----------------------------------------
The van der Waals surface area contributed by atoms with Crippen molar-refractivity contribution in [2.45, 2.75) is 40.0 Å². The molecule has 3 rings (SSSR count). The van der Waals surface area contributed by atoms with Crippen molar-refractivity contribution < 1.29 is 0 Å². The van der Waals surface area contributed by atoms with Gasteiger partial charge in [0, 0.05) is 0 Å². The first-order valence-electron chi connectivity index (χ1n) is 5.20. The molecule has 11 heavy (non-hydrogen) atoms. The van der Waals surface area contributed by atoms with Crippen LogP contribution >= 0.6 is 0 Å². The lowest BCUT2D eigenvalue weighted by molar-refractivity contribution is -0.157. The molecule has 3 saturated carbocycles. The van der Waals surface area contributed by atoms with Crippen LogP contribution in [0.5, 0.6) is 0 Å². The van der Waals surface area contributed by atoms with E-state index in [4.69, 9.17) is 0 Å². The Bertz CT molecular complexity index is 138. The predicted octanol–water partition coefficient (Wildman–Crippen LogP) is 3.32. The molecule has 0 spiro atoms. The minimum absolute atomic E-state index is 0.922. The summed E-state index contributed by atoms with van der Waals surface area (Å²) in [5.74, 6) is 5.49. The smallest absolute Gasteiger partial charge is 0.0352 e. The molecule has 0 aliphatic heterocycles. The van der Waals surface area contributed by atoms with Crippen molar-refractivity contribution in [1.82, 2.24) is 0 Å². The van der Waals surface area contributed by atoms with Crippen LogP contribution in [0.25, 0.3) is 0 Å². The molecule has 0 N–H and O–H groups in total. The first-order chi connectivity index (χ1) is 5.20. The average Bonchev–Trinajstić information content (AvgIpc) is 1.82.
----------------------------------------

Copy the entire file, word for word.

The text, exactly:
The van der Waals surface area contributed by atoms with Crippen molar-refractivity contribution in [2.45, 2.75) is 40.0 Å². The molecule has 3 rings (SSSR count). The van der Waals surface area contributed by atoms with Crippen molar-refractivity contribution < 1.29 is 0 Å². The van der Waals surface area contributed by atoms with Gasteiger partial charge in [0, 0.05) is 0 Å². The first-order valence-electron chi connectivity index (χ1n) is 5.20. The molecule has 11 heavy (non-hydrogen) atoms. The van der Waals surface area contributed by atoms with Crippen LogP contribution >= 0.6 is 0 Å². The lowest BCUT2D eigenvalue weighted by molar-refractivity contribution is -0.157. The molecule has 3 saturated carbocycles. The van der Waals surface area contributed by atoms with Crippen LogP contribution in [0.5, 0.6) is 0 Å². The van der Waals surface area contributed by atoms with E-state index in [4.69, 9.17) is 0 Å². The Bertz CT molecular complexity index is 138. The predicted octanol–water partition coefficient (Wildman–Crippen LogP) is 3.32. The molecule has 0 spiro atoms. The minimum absolute atomic E-state index is 0.922. The summed E-state index contributed by atoms with van der Waals surface area (Å²) in [5.74, 6) is 5.49. The smallest absolute Gasteiger partial charge is 0.0352 e. The molecule has 0 aliphatic heterocycles. The van der Waals surface area contributed by atoms with Crippen molar-refractivity contribution in [1.82, 2.24) is 0 Å². The van der Waals surface area contributed by atoms with Crippen LogP contribution in [0.25, 0.3) is 0 Å². The molecule has 0 N–H and O–H groups in total. The first-order chi connectivity index (χ1) is 5.20. The average Bonchev–Trinajstić information content (AvgIpc) is 1.82.